The psychosocial impact of acne is well-known and is severe enough to be the subject of several major studies in prominent journals. Acne is THE most common skin condition in the US affecting approximately 50 million Americans each year. Depression, anxiety and lack of self-confidence due to facial acne leads to time-off from school and work and the costs associated with this loss of productivity has been estimated to be as high as $400million (Statistics 2013)!! If that number is not staggering enough on its own, the total cost of acne treatments combined with the cost of lost productivity were approximated to be $1.2 billion!
Numbers aside, in my practice I have personally witnessed and documented the social difficulties experienced by patients suffering from varying degrees of acne. Besides the physical discomfort, the negative impact of persistent acne on a patient's overall well-being varies based on many factors including their perception and understanding of the disease, underlying self-esteem issues and extent of support from family and friends. In this era of social media, the age group of 10-20 years olds are affected the most. So while counseling and use of psychotherapy and can help with many of these self-esteem & confidence factors, it still remains important for the patient (in their own words) - to 'get rid of the acne'! Almost all these patients usually have been through some combination of the following conventional treatments for acne:
So what else can be done?
Most acne sufferers already know that acne is not just 'skin-deep' and there is more to it's story - i,e. cause and recurrence.There are many naturopathic herbal remedies that can help with acne symptoms, but I have observed for a long time now that there is one thing that seems to be the underlying root cause for the presence and persistence of acne vulgaris. The one thing that can be linked to all of the factors often listed as its cause such as:
What is that one thing?
If you follow my blog, it is likely that you have guessed the answer. It is in fact the state of your gut!
The gastrointestinal tract, the source of your nutrients also harbors a large percentage of your immune cells and major immune modulators - your intestinal flora of bacteria, archae and viruses. This microflora (also known as the microbiome) can change based on a person's diet, environmental factors, disease states, toxin exposure and yes, hormonal changes. The influence of the microbiome on our hormones and vice-versa is a major field of study in the scientific world right now and even though its implications are yet to be fully understood, current studies have sufficient data to define what a healthy microbiome constitutes and it's potential impact of an unhealthy one on various systems of your body.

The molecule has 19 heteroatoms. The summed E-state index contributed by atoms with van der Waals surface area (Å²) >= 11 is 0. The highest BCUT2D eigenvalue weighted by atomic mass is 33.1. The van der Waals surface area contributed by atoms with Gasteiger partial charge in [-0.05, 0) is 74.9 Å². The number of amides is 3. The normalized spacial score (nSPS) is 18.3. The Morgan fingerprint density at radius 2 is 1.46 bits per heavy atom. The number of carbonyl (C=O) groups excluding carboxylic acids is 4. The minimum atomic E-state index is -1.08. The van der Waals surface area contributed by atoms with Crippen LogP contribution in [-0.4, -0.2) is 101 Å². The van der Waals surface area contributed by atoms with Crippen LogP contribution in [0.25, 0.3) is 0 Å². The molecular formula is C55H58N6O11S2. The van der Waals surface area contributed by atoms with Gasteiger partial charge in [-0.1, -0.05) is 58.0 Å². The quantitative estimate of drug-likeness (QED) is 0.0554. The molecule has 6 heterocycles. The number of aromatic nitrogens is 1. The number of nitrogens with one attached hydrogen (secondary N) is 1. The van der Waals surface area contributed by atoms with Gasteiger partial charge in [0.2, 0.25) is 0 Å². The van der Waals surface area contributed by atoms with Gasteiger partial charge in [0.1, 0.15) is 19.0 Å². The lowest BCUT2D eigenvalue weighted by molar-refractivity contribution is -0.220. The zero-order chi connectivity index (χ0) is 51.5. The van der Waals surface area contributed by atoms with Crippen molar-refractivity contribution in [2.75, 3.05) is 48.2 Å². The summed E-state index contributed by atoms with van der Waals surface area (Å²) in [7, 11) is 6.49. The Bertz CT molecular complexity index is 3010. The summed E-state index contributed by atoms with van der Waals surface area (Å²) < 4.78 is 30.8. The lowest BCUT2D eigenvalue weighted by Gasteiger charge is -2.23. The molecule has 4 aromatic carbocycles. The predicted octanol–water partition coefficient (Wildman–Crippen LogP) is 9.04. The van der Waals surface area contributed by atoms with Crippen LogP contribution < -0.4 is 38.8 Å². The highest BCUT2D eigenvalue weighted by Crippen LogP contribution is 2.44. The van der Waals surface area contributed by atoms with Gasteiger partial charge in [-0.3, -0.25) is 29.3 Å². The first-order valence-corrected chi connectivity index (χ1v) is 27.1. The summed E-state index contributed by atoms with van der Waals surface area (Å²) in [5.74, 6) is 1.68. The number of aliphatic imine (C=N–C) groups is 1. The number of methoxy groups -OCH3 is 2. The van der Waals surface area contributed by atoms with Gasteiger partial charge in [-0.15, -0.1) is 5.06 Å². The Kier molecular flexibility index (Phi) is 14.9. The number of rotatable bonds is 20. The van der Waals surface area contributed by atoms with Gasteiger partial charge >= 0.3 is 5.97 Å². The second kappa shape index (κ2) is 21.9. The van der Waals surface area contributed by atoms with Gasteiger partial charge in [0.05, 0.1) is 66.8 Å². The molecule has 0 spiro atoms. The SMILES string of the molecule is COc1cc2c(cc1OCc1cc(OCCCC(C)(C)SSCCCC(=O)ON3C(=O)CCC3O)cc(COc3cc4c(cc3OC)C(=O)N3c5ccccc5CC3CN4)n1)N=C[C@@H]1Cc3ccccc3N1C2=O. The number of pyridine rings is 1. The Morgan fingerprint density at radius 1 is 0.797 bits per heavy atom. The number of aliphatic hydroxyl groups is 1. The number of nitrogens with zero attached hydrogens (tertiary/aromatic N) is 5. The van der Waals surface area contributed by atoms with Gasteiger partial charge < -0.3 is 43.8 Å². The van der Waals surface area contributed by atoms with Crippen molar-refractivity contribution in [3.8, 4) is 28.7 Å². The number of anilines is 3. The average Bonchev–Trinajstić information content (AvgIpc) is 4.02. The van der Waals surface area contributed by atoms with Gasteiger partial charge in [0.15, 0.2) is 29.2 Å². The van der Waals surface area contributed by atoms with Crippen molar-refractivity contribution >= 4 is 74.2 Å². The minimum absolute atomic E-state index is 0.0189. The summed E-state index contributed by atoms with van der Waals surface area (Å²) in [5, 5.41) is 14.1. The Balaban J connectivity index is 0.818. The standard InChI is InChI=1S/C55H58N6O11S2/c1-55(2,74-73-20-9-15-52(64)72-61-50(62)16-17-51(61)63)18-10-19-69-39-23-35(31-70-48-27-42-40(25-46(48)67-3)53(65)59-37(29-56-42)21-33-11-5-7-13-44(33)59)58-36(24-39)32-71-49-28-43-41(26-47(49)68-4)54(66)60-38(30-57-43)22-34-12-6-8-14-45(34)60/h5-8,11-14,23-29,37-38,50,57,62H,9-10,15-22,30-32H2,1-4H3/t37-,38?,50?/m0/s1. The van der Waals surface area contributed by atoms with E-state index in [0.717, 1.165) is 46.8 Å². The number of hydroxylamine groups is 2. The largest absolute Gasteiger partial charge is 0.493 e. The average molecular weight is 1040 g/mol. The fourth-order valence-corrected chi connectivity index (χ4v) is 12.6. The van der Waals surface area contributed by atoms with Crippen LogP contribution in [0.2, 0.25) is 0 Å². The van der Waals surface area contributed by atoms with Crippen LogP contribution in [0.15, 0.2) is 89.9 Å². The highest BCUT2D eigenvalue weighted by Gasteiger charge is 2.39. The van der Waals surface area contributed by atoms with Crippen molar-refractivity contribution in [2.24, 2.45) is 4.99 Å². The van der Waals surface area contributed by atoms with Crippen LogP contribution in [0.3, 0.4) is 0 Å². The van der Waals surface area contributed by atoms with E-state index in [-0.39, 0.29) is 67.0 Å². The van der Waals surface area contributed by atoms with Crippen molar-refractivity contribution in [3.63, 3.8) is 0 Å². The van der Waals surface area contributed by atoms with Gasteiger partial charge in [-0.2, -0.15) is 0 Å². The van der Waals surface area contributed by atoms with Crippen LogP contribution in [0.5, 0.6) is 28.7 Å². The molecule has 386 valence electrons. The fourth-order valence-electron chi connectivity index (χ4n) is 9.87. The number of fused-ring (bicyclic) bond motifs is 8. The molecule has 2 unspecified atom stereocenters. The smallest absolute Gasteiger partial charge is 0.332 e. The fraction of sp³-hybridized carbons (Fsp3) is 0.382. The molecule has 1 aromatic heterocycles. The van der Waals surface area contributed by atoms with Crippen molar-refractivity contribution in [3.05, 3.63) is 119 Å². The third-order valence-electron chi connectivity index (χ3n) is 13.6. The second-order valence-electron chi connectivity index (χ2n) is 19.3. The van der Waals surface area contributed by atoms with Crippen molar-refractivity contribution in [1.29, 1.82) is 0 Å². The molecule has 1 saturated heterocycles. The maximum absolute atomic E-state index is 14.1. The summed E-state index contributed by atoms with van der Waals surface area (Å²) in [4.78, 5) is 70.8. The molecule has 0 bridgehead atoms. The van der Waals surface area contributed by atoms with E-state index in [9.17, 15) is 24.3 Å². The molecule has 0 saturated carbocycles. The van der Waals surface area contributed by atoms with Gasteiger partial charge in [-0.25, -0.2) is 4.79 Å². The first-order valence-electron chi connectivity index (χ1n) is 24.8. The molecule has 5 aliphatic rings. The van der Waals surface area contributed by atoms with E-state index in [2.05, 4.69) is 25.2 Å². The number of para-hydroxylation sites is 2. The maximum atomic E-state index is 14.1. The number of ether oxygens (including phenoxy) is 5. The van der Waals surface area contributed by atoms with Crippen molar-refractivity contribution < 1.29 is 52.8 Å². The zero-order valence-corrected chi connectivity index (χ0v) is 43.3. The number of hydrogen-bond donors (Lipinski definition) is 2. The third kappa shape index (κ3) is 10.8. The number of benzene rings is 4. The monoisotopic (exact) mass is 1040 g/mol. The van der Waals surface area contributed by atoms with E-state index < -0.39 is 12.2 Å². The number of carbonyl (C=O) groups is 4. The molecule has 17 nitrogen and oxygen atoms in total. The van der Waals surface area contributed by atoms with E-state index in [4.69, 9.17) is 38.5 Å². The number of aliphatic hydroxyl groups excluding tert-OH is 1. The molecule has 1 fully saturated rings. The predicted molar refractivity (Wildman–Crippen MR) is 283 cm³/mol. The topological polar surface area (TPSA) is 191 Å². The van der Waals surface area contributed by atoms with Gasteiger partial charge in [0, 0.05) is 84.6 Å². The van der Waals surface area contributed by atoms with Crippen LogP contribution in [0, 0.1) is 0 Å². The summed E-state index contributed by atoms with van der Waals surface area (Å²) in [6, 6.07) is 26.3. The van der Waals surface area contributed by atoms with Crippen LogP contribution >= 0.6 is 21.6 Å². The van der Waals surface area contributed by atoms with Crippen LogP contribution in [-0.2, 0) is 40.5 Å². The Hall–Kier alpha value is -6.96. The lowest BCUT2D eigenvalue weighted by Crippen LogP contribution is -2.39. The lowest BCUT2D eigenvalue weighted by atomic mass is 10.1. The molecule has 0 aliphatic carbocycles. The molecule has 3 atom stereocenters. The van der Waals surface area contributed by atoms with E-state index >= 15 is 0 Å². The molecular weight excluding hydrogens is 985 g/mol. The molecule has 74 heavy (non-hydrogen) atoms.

In 2017, an interesting study by Clarke et al. was published in the International Journal of Molecular Sciences. It summarized how plant-based herbal supplements can influence the microbiome, which in turn influences the levels of inflammation and androgen production leading to a targeted impact on the skin. Following a diet that includes low-glycemic foods and lots of fiber rich plant-based foods does not just influence blood glucose levels, but also shifts the microbial balance in favor of lower inflammation and therefore, lower permeability of the gut. With a gut lining that is very selective about what is being absorbed into your bloodstream and then being transported to various organs including the skin, the rate of new lesions goes down significantly. Plus, older lesions and scars heal much more rapidly with the use of appropriate non-toxic cleansers and healing agents, when the gut microbiome is truly balanced- that is, topical treatments are more effective when combined with the treatment of the underlying cause.
The diagram below from the study mentioned above, provides an insight into the interconnected process :
Diagram credit:Ashley K. Clark 1, Kelly N. Haas 2 and Raja K. Sivamani 2,3,* Edible Plants and Their Influence on the Gut Microbiome and Acne. Int. J. Mol. Sci. 2017, 18, 1070
How do you know what needs correction/balancing in the gut and specifically the microbiome?
This is where the power of naturopathic medicine comes in. A thorough evaluation of a person's diet, bowel habits, all factors affecting the acne, i,e. cyclic changes, stress levels, travel etc combined with comprehensive testing can help determine the most appropriate dietary and lifestyle changes and list of herbal supplements that can help resolve the occurrence and recurrence of acne lesions. Time and again, I have seen this as a successful approach to treating acne in my practice; as the skin clears, patients report that their confidence and productivity at work/school/social settings increases dramatically.
If you feel that you or a friend need help with acne, please be sure to share this blog's link. As I always say, whether you are curious or concerned, come in for a 20-minute conversation to figure out if naturopathic medicine is right for you.
Go ahead, aim for that healthy, glowing skin!
Dr.Kulkarni will be writing on various health topics. Please sign up to receive updates.